Stewart Cink On Winning The British Open And Playing The Role Of Villain


Not often are you the villain in any individual sport for winning. Sure, everyone hates the Yankees or Lakers due in large part to their success but it’s rare that you find a golfer. Stewart Cink has gone from obscure, to British Open champion, to villain, all within the span of one playoff hole on Sunday.

Cink is coming off his biggest win of his PGA career. That didn’t stop the British tabloids from running headlines such as “Stewart Ctink”.  Still for Cink, his first major’s victory will is sweet, regardless of the storylines of 59 year old Tom Watson coming from out of nowhere to lead the British all weekend, only to miss an 8 foot put on 18 to put him in a one hole playoff with Cink.

Many say that Cink is one of the nicest guys on the tour, and no doubt he shouldn’t be frowned upon for giving it his all on Sunday with a two continents rooting against him and for the fossil that is Tom Watson.  Stewart Cink joined 680 The Fan in Atlanta on Monday to relish in his victory and to shed some light on how he felt being the most hated man in sports for a brief period of time.

On how difficult it was playing against such a legendary story:

“It would have been tougher playing with him (Waston) in regulation just because the crowd was totally behind him. It was a little different than being paired with Tiger (Woods) where the crowd frenzy is behind him but this was more like a warmth from the heart that was behind Tom Watson and everyone wanted the story written a certain way. Unfortunately for a little of people I stepped in there and wrote it a different way.”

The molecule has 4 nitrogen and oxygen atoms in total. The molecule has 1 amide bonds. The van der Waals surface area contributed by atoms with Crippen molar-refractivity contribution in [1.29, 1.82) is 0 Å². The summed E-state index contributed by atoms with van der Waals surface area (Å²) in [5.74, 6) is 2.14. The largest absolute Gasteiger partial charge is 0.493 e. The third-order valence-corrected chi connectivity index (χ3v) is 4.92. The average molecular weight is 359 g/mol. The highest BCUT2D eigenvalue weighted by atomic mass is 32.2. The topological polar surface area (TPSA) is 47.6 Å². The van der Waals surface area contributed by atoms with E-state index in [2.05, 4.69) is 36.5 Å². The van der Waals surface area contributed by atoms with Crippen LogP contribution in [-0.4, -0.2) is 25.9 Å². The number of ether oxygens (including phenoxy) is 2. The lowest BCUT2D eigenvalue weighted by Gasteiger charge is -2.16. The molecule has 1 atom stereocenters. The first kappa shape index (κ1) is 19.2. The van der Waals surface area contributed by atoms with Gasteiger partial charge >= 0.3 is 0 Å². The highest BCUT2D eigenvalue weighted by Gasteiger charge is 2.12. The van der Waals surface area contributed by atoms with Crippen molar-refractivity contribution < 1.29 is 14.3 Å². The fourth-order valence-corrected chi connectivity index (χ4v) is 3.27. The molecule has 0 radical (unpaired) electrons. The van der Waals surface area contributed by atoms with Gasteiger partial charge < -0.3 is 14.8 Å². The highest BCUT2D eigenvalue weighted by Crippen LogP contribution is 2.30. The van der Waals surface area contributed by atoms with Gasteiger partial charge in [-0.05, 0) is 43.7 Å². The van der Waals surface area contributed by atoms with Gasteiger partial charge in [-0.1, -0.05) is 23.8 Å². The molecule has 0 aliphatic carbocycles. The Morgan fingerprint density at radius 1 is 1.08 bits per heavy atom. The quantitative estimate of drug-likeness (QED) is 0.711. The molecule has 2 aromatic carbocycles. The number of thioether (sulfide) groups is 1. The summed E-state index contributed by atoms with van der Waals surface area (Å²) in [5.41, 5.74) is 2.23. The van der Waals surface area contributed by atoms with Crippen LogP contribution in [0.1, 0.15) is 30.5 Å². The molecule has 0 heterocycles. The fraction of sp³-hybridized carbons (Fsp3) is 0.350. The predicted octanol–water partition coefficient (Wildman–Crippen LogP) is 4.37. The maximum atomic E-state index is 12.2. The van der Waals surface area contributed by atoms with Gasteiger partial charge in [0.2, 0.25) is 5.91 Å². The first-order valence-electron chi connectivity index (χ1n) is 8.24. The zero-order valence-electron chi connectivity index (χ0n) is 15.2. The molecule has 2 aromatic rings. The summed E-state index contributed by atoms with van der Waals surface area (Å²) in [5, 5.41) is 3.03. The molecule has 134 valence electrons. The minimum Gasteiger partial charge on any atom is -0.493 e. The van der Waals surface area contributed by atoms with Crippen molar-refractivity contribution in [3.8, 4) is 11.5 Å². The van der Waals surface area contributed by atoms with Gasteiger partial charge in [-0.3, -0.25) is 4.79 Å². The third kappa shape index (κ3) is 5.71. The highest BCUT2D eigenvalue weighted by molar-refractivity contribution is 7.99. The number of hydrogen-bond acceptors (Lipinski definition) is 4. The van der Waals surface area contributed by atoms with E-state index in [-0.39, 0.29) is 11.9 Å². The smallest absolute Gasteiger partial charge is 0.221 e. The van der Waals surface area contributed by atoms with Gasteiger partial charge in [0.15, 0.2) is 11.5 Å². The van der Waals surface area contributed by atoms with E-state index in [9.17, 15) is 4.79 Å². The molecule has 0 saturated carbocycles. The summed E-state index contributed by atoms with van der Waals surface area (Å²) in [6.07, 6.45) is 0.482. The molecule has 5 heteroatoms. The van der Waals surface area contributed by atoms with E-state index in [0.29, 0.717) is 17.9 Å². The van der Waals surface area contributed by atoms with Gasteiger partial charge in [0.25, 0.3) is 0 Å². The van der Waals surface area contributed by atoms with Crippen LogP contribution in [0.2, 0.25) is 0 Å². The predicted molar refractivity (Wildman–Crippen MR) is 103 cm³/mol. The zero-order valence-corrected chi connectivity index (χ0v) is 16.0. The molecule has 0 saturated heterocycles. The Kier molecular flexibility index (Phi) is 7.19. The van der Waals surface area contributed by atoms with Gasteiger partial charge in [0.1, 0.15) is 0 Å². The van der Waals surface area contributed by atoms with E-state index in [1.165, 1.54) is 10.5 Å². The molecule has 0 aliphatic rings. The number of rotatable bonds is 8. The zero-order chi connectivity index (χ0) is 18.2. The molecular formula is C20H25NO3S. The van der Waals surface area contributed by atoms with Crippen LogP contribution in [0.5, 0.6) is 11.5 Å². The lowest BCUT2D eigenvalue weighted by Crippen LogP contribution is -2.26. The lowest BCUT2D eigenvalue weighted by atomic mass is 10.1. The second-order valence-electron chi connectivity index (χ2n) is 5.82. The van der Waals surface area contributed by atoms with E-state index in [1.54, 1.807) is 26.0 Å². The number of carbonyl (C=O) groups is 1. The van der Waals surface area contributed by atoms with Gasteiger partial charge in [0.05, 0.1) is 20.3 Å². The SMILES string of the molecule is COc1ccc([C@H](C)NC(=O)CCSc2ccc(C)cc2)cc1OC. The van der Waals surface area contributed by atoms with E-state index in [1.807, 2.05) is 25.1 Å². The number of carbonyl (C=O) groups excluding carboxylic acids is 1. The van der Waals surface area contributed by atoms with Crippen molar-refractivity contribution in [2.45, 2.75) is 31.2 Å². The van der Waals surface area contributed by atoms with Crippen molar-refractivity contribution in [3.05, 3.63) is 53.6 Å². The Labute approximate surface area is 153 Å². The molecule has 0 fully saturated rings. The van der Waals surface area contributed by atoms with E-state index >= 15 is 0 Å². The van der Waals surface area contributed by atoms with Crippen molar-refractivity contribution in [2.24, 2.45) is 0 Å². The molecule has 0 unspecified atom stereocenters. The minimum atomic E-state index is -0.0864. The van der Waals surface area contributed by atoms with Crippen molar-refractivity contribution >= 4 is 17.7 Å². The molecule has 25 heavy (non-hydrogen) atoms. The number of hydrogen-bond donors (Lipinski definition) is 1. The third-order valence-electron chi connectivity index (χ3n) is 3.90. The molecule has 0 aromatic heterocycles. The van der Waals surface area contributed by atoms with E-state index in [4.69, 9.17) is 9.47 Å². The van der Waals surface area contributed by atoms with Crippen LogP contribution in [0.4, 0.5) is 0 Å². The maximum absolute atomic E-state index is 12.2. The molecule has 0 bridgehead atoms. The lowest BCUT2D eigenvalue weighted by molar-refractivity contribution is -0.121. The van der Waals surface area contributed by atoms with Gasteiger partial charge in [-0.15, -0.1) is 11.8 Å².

On what it felt like to hold the trophy in his hand when it was all said and done:

“It was the most satisfying thing I can ever remember doing in the game of golf, there’s no question of it. Last year at the Ryder Cup was very satisfying, holding the Ryder Cup after finally having won after three losing efforts. But this time, it was something that I polished off myself. It was really special. In a playoff, to perform the way I did in the playoff, I really didn’t hit any bad shots in the playoff, it was really just, I couldn’t have written it any better.”

Stewart was asked about his strategy entering the playoff:

“He (Stewart’s Caddy) said ‘how do you want to play this?’ because he knew we had four shots, and I’ve watched a lot of football and the prevent defense as far as I can see only prevents winning. I didn’t want to go into the prevent defense there on that hole and end up doing something crazy. I told him that I wanted to play it like we were tied. Try to be aggressive and keep the accelerator down. I just think that’s the best way to get the job done. Keep pushing all the way to the finish.”

On how he was handling the emotions of watching Watson’s game unfold ahead of him on Sunday:

“I knew that everyone was going to have their struggles out there. I made some bogeys, I made some birdies, but I knew that everyone was going to be making a few bogeys and a few birdies so I didn’t really get too involved with the roller coaster (of emotion). That’s one thing that I really don’t know how to explain but I just had a sense of calmness and evenness about me all week, especially Sunday.”

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